The hemicube is a classical tool to transfer the power in diffuse radiosity algorithms. The main advantage of the hemicube based light transfer is that the visible patches can easily be identified by the graphics hardware. This paper extends the hemicube approach to solve the non-diffuse global illumination problem. In order to get rid of the quadratic complexity of classical radiosity algorithms and to allow specular surfaces without storing directional finite-elements, the original iteration is replaced by stochastic iteration. Unlike classical iteration where all patches should be selected to gather the radiosity or to shoot their unshot radiosity, stochastic iteration can exploit that a randomly selected patch may represent its neighbors as well, thus accurate results can be obtained even if just a fraction of patches are selected at all. Since stochastic iteration requires just a random approximation of the patch radiance, it can use just a single variable per patch even if the general, non-diffuse problem is attacked. The final result will be computed in the image space as the average of these random radiance approximations. Random selection, however, may introduce noise that is particularly significant where the source and receiver patches are close. We also propose a solution strategy to eliminate these artifacts. The paper also discusses further improvements by applying constant radiance step and by the randomization of the hemicube.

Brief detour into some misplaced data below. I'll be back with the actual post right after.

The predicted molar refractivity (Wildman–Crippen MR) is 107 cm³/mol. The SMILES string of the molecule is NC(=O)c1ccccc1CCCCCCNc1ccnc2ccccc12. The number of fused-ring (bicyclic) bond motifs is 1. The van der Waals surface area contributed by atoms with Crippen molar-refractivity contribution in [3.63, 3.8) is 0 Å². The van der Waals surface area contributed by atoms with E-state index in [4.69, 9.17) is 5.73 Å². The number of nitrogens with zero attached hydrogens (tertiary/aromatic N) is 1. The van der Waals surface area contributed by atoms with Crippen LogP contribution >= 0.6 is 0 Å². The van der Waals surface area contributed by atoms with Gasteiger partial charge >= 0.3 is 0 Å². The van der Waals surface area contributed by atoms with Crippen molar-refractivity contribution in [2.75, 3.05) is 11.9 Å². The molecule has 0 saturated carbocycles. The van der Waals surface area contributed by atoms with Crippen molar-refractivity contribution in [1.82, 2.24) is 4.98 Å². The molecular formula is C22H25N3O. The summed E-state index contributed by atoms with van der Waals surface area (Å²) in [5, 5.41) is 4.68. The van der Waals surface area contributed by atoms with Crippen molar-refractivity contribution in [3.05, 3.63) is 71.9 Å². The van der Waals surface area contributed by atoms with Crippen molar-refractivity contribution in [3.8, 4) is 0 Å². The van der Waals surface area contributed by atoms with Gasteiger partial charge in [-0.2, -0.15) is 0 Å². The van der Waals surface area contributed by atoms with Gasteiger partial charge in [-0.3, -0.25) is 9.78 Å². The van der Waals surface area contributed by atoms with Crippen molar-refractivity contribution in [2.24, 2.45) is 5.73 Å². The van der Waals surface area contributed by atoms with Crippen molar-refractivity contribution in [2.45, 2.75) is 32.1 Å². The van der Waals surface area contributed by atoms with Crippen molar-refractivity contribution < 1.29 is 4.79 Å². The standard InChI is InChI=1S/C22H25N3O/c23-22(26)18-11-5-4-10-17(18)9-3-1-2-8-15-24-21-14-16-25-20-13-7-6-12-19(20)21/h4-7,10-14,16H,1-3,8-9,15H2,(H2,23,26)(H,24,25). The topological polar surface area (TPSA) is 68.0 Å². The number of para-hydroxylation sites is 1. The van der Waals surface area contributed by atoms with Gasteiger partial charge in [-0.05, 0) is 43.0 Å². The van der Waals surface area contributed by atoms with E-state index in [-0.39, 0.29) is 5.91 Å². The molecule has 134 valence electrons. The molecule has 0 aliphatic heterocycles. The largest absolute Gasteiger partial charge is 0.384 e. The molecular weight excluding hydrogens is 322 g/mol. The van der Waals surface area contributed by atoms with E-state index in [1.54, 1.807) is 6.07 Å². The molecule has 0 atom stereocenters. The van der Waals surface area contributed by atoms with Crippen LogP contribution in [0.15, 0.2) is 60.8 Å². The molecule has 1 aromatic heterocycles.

Stochastic iteration, hemicube, biased Monte-Carlo methods.